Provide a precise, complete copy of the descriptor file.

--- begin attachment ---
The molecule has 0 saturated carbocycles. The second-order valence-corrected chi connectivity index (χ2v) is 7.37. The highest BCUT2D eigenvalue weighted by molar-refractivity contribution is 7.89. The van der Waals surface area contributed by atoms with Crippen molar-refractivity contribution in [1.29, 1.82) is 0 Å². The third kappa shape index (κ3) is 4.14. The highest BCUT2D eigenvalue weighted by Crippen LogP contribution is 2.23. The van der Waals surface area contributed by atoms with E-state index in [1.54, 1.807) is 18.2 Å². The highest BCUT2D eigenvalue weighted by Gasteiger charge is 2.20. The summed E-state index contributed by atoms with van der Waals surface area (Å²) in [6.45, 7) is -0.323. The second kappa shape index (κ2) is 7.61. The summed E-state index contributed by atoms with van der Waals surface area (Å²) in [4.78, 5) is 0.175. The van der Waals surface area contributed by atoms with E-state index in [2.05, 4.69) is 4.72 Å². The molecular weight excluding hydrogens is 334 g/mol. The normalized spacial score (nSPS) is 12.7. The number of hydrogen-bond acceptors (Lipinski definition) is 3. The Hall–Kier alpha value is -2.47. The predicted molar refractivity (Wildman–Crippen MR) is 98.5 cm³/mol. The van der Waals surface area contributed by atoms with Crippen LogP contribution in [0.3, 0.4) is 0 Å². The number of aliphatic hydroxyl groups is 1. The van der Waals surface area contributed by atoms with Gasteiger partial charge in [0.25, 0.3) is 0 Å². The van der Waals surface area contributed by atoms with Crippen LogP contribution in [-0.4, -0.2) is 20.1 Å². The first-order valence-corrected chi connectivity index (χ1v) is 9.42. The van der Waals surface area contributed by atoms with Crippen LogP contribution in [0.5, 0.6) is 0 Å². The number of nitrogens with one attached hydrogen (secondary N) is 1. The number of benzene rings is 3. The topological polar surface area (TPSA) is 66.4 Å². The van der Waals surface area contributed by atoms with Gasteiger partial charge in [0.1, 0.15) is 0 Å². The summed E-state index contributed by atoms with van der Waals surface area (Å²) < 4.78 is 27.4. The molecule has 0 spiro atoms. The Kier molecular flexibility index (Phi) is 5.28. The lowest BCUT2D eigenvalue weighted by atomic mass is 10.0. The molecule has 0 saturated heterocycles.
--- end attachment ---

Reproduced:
The molecule has 0 saturated carbocycles. The second-order valence-corrected chi connectivity index (χ2v) is 7.37. The highest BCUT2D eigenvalue weighted by molar-refractivity contribution is 7.89. The van der Waals surface area contributed by atoms with Crippen molar-refractivity contribution in [1.29, 1.82) is 0 Å². The third kappa shape index (κ3) is 4.14. The highest BCUT2D eigenvalue weighted by Crippen LogP contribution is 2.23. The van der Waals surface area contributed by atoms with E-state index in [1.54, 1.807) is 18.2 Å². The highest BCUT2D eigenvalue weighted by Gasteiger charge is 2.20. The summed E-state index contributed by atoms with van der Waals surface area (Å²) in [6.45, 7) is -0.323. The second kappa shape index (κ2) is 7.61. The summed E-state index contributed by atoms with van der Waals surface area (Å²) in [4.78, 5) is 0.175. The van der Waals surface area contributed by atoms with E-state index in [2.05, 4.69) is 4.72 Å². The molecular weight excluding hydrogens is 334 g/mol. The normalized spacial score (nSPS) is 12.7. The number of hydrogen-bond acceptors (Lipinski definition) is 3. The Hall–Kier alpha value is -2.47. The predicted molar refractivity (Wildman–Crippen MR) is 98.5 cm³/mol. The van der Waals surface area contributed by atoms with Crippen LogP contribution in [0.3, 0.4) is 0 Å². The number of aliphatic hydroxyl groups is 1. The van der Waals surface area contributed by atoms with Gasteiger partial charge in [0.25, 0.3) is 0 Å². The van der Waals surface area contributed by atoms with Crippen LogP contribution in [-0.4, -0.2) is 20.1 Å². The first-order valence-corrected chi connectivity index (χ1v) is 9.42. The van der Waals surface area contributed by atoms with Crippen LogP contribution in [0.5, 0.6) is 0 Å². The number of nitrogens with one attached hydrogen (secondary N) is 1. The number of benzene rings is 3. The topological polar surface area (TPSA) is 66.4 Å². The van der Waals surface area contributed by atoms with Gasteiger partial charge in [0.1, 0.15) is 0 Å². The summed E-state index contributed by atoms with van der Waals surface area (Å²) < 4.78 is 27.4. The molecule has 0 spiro atoms. The Kier molecular flexibility index (Phi) is 5.28. The lowest BCUT2D eigenvalue weighted by atomic mass is 10.0. The molecule has 0 saturated heterocycles.